Last Updated 16 October 2020

A sovereign island country in the Lesser Antilles, Barbados is a parliamentary democracy of around 287,000 population, predominantly Christian (76%). Other religious groups, together constituting less than 3 percent of the population, include Muslims, Jews, Rastafarians, Hindus, Buddhists, and Baha’is. Approximately 21 percent of respondents do not identify a religious affiliation.1

Systemic Discrimination
Mostly Satisfactory
Free and Equal

Constitution and government

While the government is in practice highly secular, symbolic trappings of state religion remain. The preamble to the Constitution proclaims that the people of Barbados “acknowledge the supremacy of God” along with “the dignity of the human person, their unshakeable faith in fundamental human rights and freedoms and the position of the family in a society of free men and free institutions.”

The Constitution2 and other laws and policies protect freedom of thought, conscience and religion, as well as freedom of opinion and expression.

Specifically, Article 19 enshrines the freedom of conscience, which includes “includes freedom of thought and of religion, freedom to change his religion or belief, and freedom, either alone or in community with others, and both in public and in private, to manifest and propagate his religion or belief in worship, teaching, practice and observance.”

Barbados has no state religion. The Parliament of Barbados passed the Anglican Church Act in 1969,3http:// which disestablished and removed state funding from the Church of England, following independence from the United Kingdom in 1966.

There is no requirement for religious groups to register with the government, but they must do so if they wish to seek tax relief.4

Education and children’s rights

Article 19 (4) states that “[e]xcept with his own consent (or, if he is a person who has not attained the age of twenty-one years, the consent of his guardian), no person attending any place of education shall be required to receive religious instruction or to take part in or attend any religious ceremony or observance if that instruction, ceremony or observance relates to a religion which is not his own. ”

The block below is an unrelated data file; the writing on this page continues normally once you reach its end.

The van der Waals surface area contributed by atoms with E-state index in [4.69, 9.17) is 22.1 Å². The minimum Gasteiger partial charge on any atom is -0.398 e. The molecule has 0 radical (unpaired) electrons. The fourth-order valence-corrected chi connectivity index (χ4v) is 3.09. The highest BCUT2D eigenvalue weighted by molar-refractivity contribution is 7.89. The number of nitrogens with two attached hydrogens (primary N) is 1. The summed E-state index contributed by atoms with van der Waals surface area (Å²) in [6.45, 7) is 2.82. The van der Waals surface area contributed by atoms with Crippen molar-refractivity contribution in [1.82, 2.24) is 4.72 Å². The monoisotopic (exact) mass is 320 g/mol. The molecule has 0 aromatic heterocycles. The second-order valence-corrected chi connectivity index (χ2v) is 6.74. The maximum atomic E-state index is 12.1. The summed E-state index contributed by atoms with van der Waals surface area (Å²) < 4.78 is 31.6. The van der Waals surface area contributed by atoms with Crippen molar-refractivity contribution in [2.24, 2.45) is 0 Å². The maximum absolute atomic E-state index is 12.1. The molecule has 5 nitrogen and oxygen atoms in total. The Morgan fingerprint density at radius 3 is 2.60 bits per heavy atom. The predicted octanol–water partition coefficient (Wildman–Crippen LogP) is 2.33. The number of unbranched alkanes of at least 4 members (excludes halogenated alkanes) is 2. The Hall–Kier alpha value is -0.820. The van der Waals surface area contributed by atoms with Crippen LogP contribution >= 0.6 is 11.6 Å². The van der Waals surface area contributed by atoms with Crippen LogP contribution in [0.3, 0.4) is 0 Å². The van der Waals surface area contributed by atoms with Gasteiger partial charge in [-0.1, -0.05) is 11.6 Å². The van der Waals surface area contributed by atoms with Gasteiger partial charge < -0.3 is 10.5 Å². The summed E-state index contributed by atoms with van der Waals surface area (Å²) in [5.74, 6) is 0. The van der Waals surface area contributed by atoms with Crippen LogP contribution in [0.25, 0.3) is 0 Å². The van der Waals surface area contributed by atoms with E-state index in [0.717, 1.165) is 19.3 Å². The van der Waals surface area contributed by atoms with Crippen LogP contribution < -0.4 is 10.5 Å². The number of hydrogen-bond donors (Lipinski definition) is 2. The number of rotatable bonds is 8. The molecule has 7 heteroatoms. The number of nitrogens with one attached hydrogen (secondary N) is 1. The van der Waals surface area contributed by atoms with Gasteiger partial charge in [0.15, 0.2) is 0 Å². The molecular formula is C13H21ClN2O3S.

Under Article 19(2) of the Constitution, “[e]very religious community shall be entitled, at its own expense, to establish and maintain places of education and to manage any place of education which it wholly maintains.” As such, religious private schools in Barbados provide ‘religious instruction’ and benefit from government funding only to the extent that they admit pupils who cannot find places in public schools.

Religious education in state-run schools is generally of a high quality and happens as part of the statutory curriculum on ‘Values Education’. Primary school pupils are required to learn about Christianity, while secondary school pupils must learn about all world religions.5

In 2018, the UN Committee on the Elimination of Discrimination against Women noted with concern the lack of age-appropriate and comprehensive education on sexual and reproductive health and rights, including on responsible sexual behaviour, as well as the lack of family planning services and the high level of unmet contraception needs among women and girls.6

Family, community and society

Religious discrimination

Anecdotally, negative attitudes towards non-religious people are found at large in Barbadian society, particularly among the older generations. In 2016, the Catholic Bishop of Barbados released a statement expressing alarm over” a generation growing up in households where they have no reference to God and then we find that atheism is completely normal.”7 In 2009, a government minister expressed dismay at Barbados becoming “an increasingly more secular country” and claimed this would lead to social “disintegration and decay.”8